The government announced plans to renationalise the probation service on 16 May. Although prison reformers welcomed the news, they’re also concerned. Because there’s a sting in the plan’s tail: the government isn’t really getting rid of all private sector involvement in the probation service.
The system doesn’t work
On 3 May, the Public Accounts Committee (PAC) published a damning review of the probation service. It said Chris Grayling’s handing over of probation services to the private sector in 2014 created an “underfunded and fragile” system. Grayling, who was justice secretary at the time, privatised responsibility for low and medium-risk offenders despite warnings from the Ministry of Justice.
As a result of the PAC’s review, current justice minister David Gauke announced on 16 May plans to re-nationalise much of the probation service. The state-run National Probation Service will monitor all offenders from December 2020. Gauke reportedly recognised that the current system “isn’t working” and believes renationalisation will better reduce growing reoffending rates.
Prison reform charity the Howard League welcomed the news. CEO Frances Crook said it was a “bold and sensible step” by Gauke. And Peter Dawson, director of the Prison Reform Trust, said “Gauke’s pragmatism offers hope” that damage done to the probation service can be reversed. Even former chair of the probation service Nick Hardwick described it as “good news”.
Some also welcomed the government taking a private service back into public hands. Ellen Lees, campaign officer for public ownership campaign group We Own It, told The Canary:
We’re absolutely delighted that David Gauke has made the right decision, and announced plans to bring probation into public ownership. Campaigners, MPs, trade unions and nearly 20,000 people who signed our petition have all been clear that probation belongs in public ownership.
Splitting the services
The Canary asked the Howard League why it supported this move when the justice system doesn’t have a great record in public hands either. For example, there is often little difference in conditions between state-run and privately-run prisons. Campaigns and communications manager Robert Preece said that the “key point is ending the split between public and private [services]”. He pointed to the charity’s September 2018 response to a government consultation on the probation service, which stated Grayling’s reforms:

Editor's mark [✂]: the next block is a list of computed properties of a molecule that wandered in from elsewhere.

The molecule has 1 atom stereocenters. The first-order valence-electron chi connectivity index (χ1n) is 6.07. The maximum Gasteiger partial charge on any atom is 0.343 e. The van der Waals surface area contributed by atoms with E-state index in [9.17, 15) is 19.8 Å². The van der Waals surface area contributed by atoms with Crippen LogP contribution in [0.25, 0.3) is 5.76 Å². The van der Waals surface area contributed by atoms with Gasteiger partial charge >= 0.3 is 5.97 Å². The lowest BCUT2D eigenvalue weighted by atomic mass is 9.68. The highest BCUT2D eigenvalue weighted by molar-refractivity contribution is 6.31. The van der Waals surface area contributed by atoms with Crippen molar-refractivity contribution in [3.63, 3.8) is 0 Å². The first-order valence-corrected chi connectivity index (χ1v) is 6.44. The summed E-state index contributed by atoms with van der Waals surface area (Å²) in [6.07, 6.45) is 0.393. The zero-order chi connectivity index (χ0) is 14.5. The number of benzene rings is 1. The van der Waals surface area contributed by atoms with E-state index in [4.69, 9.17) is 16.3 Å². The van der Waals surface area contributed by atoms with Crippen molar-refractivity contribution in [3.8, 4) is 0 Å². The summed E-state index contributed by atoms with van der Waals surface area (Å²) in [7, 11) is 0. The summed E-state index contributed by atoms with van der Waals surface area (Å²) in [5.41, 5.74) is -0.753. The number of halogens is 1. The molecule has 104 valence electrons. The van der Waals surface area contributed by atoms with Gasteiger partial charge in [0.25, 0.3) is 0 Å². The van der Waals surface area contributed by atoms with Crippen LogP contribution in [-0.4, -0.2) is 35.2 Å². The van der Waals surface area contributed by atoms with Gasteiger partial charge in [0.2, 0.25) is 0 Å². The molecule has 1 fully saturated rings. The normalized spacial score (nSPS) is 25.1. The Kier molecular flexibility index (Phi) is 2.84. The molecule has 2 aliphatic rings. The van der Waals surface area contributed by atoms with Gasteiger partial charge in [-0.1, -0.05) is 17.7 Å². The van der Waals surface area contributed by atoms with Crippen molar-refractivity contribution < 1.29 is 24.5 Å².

involved splitting the probation service at the point of service delivery. Since then, the lack of collaboration and even mistrust between the National Probation Service (NPS) and CRCs [Community Rehabilitation Companies] has impeded the delivery of probation services. … In other words, the continuity of supervision … is threatened by a split service.
The split in service delivery was motivated by the desire to create a market for probation. Regardless of the rhetoric at the time, TR [Transforming Rehabilitation] was primarily about creating a market with cost savings at its heart, based on ideology not evidence.
…and the bad
As a result, there’s concern that Gauke’s plans don’t go far enough. While the National Probation Service will be responsible for all offenders, private companies will still handle functions such as unpaid work schemes. Crook said bluntly that this “will not work. It never has”. And she cited a lack of local links by private companies to make the scheme function properly.
Meanwhile, We Own It told The Canary that:
The probation staff union Napo said it was “disappointed” for some probation services to remain in the private sector. However, it also said, “the campaign for public ownership is not over yet” and would push for full renationalisation.
Gauke’s plans reflect much of what prison reformers and other justice campaigners have pushed for since 2014. In this respect, the government needs some credit for apparently listening to groups like the Howard League, who are more focused on a better system for people actually going through probation.
But the government is clearly unable to get out of its ideological rut. Even in the face of overwhelming evidence, the Tories remain committed to privatisation.
Featured image via West Midlands Police/Wikimedia
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